But there are potential problems. The WHO does not test drugs, and its criteria for putting medicines on its List of Essential Medicines are unclear. Triomune has not been given approval by the U.S. Food & Drug Administration because Cipla has not submitted it.
Many health experts are rightly skeptical of a one-size-fits-all approach to a complex disease that doctors in the West routinely treat with a flexible armamentarium of drugs, adjusted to each patient. Specific drugs are switched often or their dosage strengths changed depending upon side-effects, progress of the disease itself, and other medical problems the patient suffers.
A doctor’s freedom to custom-tailor a cocktail is essential. For example, if a patient is taking treatment for tuberculosis, the clinician must choose an HIV drug that does not interact with the tuberculosis drug to produce a toxic reaction. Or a patient might have problems with his liver prompting the doctor to avoid using HIV medications that pose their own significant risks to a damaged liver. And then there are side effects, which doctors try to minimize by starting at a low dose and building up gradually; a fixed dose pill makes this impossible.
A 3 in 1 pill dramatically cuts the treatment options for patients because it must obey certain requirements. For one thing, the component drugs need to be chemically compatible so that they can be combined together in a pill. Also, ideally, the pill would contain only components that are safe for a fetus, should a young woman become pregnant. In addition, at least one of the compounds should be able to prevent mother to fetus transmission.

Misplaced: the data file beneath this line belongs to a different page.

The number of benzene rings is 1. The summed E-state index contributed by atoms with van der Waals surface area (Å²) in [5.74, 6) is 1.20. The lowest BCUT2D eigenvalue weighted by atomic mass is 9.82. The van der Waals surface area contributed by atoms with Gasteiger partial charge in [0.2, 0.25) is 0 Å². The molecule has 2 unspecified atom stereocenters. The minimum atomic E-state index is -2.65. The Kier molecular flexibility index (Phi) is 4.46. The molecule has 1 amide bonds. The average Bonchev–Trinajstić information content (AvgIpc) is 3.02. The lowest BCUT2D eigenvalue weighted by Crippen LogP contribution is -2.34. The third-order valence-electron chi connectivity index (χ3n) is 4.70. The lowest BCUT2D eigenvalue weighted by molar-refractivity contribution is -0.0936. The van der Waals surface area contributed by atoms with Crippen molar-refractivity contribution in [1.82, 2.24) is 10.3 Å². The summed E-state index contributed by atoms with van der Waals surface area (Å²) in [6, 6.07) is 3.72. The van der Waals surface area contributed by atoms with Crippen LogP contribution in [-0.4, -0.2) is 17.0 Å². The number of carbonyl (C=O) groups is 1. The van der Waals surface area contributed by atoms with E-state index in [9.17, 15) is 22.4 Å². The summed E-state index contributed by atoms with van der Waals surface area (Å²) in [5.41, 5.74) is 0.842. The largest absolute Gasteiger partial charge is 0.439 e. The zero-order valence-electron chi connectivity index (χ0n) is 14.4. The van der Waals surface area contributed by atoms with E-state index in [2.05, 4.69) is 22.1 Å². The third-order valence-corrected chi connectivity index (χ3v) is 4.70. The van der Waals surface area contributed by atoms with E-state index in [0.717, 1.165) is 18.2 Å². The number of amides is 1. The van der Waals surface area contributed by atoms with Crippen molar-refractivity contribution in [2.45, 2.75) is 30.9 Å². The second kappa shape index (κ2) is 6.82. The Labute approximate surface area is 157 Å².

Satisfying these requirements means that a drug called nevirapine must be included as one of the three components. But unfortunately, nevirapine carries substantial risk of liver damage, precluding its use in a sizeable fraction of patients. It can also cause a life-threatening skin condition, which can often be avoided by gradually increasing the dose – something a fixed 3 in I therapy does not permit.
In rural Africa, where sophisticated medical care is lacking, a calculable percentage of patients will become very sick or even die from nevaripine drug itself. Thus, a dilemma: the need to balance drug-related deaths and illness from a Triomune strategy against the people that would go untreated altogether if aid agencies adopted a more expensive but flexible strategy.
But even for patients who can, in theory, use Triomune, serious doubts have been raised by the WHO ruling on the two other Cipla drugs. After all lamivudine, one of those drugs, is an ingredient in Triomune.
A more reasonable policy for the WHO, since it doesn’t do its own testing, is to rely on the FDA and European drug agencies for approvals. As attention turns to the International AIDS Conference next month, the WHO must regain the world’s confidence, not promote uncertain drug therapies.